Celebrity bonds are commercial debt securities issued by a holder of fame-based intellectual property rights to receive money upfront from investors on behalf of the bond issuer and their celebrity clients in exchange for assigning investors the right to collect future royalty monies to the works covered by the intellectual property rights listed in the bond. While a celebrity bond can cover any work of art whose future royalties are based in part on a widespread reputation of the creator of the work, celebrity bonds often are music-based celebrity bonds. For a music-based celebrity bond, a music celebrity bond issuer seeks to put together intellectual property rights of one or various artists to “songs that have stood the test of time,” typically “top-40 greatest hits across genres from jazz to rap to rhythm and blues.” In addition to getting money upfront, artists additionally retain ownership of their work and do not have to pay tax on what the IRS considers a loan, since yet-to-be received royalties are re-characterized by the bond agreement as loan interest and principal payments. The artists also passes on the risk to investors that the works backing up the celebrity bond will lose their appeal, where the investors are in a better position than the artist to assess such a risk.
Bowie Bonds are asset-backed securities of current and future revenues of the 25 albums (287 songs) that David Bowie recorded before 1990. Bowie Bonds were pioneered in 1997 by rock and roll investment banker David Pullman. Issued in 1997, the bonds were bought for US$55 million by the Prudential Insurance Company of America. The bonds paid an interest rate of 7.9% and had an average life of ten years, a higher rate of return than a 10-year Treasury note (at the time, 6.37%). Royalties from the 25 albums generated the cash flow that secured the bonds’ interest payments. Prudential also received guarantees from Bowie’s label, EMI Records, which had recently signed a $30m deal with Bowie.By forfeiting ten years worth of royalties, Bowie was able to receive a payment of US$55 million up front. Bowie used this income to buy songs owned by his former manager. Bowie’s combined catalog of albums covered by this agreement sold more than 1 million copies annually at the time of the agreement. However, by March 2004, Moody’s Investors Service lowered the bonds from an A3 rating (the seventh highest rating) to Baa3, one notch above junk status. The downgrade was prompted by lower-than-expected revenue “due to weakness in sales for recorded music” and that an unnamed company guaranteed the issue.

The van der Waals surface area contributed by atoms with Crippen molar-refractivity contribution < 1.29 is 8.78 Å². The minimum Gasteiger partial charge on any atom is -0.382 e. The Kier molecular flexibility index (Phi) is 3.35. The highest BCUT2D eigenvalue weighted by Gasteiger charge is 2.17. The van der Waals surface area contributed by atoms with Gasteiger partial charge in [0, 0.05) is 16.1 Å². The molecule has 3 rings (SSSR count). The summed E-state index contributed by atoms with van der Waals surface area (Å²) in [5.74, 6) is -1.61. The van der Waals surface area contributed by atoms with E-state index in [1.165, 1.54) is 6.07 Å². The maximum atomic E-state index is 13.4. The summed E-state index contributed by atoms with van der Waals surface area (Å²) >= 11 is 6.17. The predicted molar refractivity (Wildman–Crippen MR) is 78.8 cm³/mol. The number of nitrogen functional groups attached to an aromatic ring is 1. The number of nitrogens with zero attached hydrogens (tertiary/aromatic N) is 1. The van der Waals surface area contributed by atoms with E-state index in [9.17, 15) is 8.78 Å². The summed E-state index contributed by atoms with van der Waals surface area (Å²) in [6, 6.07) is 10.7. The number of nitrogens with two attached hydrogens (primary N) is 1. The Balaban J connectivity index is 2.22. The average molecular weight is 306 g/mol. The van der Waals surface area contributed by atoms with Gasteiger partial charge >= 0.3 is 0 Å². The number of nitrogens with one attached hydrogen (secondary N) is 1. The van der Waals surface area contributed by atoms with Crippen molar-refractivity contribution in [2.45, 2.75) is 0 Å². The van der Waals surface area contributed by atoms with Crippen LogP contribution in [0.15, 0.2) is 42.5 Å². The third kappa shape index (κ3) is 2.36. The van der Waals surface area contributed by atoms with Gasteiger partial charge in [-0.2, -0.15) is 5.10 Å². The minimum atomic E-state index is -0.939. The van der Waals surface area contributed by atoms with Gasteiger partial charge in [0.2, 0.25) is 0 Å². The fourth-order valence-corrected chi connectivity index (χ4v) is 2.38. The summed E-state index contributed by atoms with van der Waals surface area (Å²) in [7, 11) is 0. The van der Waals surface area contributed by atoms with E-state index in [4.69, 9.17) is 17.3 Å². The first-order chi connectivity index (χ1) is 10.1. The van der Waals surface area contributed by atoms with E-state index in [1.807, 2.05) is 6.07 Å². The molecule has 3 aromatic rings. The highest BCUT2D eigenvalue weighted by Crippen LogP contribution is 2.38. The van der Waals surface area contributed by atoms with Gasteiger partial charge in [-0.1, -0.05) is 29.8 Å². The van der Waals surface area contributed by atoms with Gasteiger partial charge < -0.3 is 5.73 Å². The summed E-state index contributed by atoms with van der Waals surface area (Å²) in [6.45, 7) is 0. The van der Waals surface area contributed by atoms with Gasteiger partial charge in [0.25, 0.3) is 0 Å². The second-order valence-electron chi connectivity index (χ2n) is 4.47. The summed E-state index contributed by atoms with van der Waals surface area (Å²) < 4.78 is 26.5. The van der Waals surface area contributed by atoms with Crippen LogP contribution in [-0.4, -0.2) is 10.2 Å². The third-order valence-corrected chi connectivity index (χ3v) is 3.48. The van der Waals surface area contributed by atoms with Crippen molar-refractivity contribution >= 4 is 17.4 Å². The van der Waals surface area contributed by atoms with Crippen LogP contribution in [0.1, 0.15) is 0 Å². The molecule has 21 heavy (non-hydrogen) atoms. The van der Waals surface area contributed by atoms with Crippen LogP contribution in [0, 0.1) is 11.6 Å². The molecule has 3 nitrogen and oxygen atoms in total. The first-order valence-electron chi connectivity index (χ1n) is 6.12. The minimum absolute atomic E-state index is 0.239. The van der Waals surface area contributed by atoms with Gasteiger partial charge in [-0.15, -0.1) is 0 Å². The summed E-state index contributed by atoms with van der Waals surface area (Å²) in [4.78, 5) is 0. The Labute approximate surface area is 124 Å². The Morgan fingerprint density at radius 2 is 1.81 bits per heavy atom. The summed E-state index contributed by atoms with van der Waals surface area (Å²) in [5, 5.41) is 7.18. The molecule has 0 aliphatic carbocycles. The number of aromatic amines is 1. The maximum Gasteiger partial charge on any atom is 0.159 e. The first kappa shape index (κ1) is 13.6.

The Bowie bonds liquidated in 2007 as originally planned, without default, and the rights to the income from the songs reverted to Bowie